Use SCA to Simplify the Development and Delivery of Service-Based Applications
Service Component Architecture (SCA) is a new programming model that enables developers to build distributed applications more efficiently and effectively than previous technologies. In Understanding SCA (Service Component Architecture), two leading experts offer the first complete and independent guide to SCA. Drawing on extensive experience both developing the SCA standards and implementing large-scale SCA applications, Jim Marino and Michael Rowley provide an insider's perspective for developers and technical managers tasked with architecting and implementing enterprise systems. Rather than simply providing a technology overview, the authors draw on their practical experiences with SCA, explaining
- The full history behind SCA
- How SCA fits with other enterprise technologies such as JEE, .NET, Web Services, and BPEL
- All the major SCA concepts including composition, policy, wires, and bindings
- Best practices for designing SCA applications
- Using SCA with Web Services, Message-Oriented Middleware, BPEL, JPA, and Servlets
Understanding SCA (Service Component Architecture) provides the background necessary to make informed decisions about when and how to best use SCA to build enterprise applications.
|Series:||Independent Technology Guides|
|Sold by:||Barnes & Noble|
|File size:||11 MB|
|Note:||This product may take a few minutes to download.|
About the Author
Jim Marino, Ph.D., is Principal at Metaform Systems, where he provides strategic planning, architecture assistance, and training to clients worldwide. Jim is also one of the architects of the Fabric3 SCA runtime. Prior to joining Metaform Systems, Jim was Director of Technology at BEA Systems, where he was involved with the development of Service Component Architecture from its inception.
Michael Rowley, Ph.D., is the CTO of Active Endpoints, Inc. He has been involved in the development of SCA from early in its development and has contributed to 12 of the 15 SCA specifications that were published as part of the Open Service- Oriented Architecture (OSOA) collaboration. He was also an original member of the Open Component Service Architecture (OpenCSA) steering committee, which is the OASIS steering committee that oversees the work of the various SCA technical committees. Before joining Active Endpoints, he was a Director of Technology at BEA Systems where, in addition to working on SCA, he also helped develop the BPELJ extension to BPEL and was involved in the early development of BEA’s event processing and service bus products. Michael received his Ph.D. in computer science from UCLA in 1994.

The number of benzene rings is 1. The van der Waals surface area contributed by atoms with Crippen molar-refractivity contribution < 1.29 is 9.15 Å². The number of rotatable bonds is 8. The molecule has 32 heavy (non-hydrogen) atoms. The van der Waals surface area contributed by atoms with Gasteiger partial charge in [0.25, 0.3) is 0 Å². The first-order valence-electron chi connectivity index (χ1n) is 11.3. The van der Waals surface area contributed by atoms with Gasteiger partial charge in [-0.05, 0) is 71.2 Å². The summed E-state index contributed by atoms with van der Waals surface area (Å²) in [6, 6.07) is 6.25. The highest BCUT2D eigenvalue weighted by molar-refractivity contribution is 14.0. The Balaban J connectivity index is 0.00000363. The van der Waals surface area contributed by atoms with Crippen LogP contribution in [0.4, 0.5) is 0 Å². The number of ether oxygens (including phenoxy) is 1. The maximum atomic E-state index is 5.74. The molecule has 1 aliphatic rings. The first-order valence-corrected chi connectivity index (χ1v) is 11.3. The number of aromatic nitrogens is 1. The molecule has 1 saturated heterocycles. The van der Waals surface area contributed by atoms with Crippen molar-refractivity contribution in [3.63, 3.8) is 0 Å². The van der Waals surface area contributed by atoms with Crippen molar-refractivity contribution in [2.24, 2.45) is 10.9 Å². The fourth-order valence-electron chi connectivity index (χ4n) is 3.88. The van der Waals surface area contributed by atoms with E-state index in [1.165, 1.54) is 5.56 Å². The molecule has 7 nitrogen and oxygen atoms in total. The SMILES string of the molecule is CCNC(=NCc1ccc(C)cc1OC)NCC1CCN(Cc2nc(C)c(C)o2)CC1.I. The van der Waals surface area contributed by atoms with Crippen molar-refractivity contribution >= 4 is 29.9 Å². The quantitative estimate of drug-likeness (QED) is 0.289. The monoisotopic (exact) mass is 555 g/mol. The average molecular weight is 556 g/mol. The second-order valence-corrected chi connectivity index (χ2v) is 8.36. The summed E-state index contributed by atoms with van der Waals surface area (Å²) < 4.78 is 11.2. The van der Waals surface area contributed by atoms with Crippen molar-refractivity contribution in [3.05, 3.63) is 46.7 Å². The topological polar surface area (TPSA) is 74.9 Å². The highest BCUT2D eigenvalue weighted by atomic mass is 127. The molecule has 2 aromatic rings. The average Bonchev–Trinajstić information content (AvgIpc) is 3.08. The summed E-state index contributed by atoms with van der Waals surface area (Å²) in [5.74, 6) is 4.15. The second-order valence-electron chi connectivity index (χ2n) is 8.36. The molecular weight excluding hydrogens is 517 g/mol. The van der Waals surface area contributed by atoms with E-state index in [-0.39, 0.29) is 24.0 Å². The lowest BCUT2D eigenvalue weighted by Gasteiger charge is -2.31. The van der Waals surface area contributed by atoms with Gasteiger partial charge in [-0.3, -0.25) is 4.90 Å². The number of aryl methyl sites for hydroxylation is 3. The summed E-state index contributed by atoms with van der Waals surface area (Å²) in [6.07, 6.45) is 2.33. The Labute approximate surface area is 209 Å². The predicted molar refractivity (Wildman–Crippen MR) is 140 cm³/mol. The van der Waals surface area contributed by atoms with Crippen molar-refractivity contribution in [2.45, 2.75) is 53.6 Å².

Most Helpful Customer Reviews
DO MEEEE!!!! Mrnoob467
Moonstar here im at res 5 and how do I do those symbols? Lol thx
Do me signed RFace360
Could you do my name please? Signed skydoesminecraft
Just put your name at res 1 and look for your name at other results. And if you dont like it ask for a redo at result 1.
The basic aim of the book is well described in its first chapter. It tries to define a standard for writing distributed systems that is analogous to object oriented ideas for writing a single system. SCA builds on its predecessors; notably CORBA and DCOM from the 90s, and Java EE and .NET from the noughties. At this point, if you are a EE or .NET person, you probably agree that CORBA and DCOM were flawed. But you would probably disagree about EE or .NET itself. The book argues that those two, while better than the 90s, also have taken on increasing complexity. A multitude of standards like JDBC, JPA, JMS and EJB have flowed in the java world. While the .NET environment also have equivalents to address similar needs. Interestingly as a point of sociology, SCA also is deliberately different from how CORBA and EE arose. Those were complex standards put together by official committees. SCA was designed to change quicker, by being at its core somewhat ad hoc industry collaborations. If you are a java programmer, the flavour of the book's technical discussion is like an extended foray into the use of java interfaces. Just an analogy. But the explanation of making components that can then be used in services makes this a good one for understanding. Also, on pages 72-3 is a very succinct explanation of why EJBs never really took off, due to the performance penalties for remote calls and the complexity of the EJB code. If only the EJB books from 10 years ago had told us!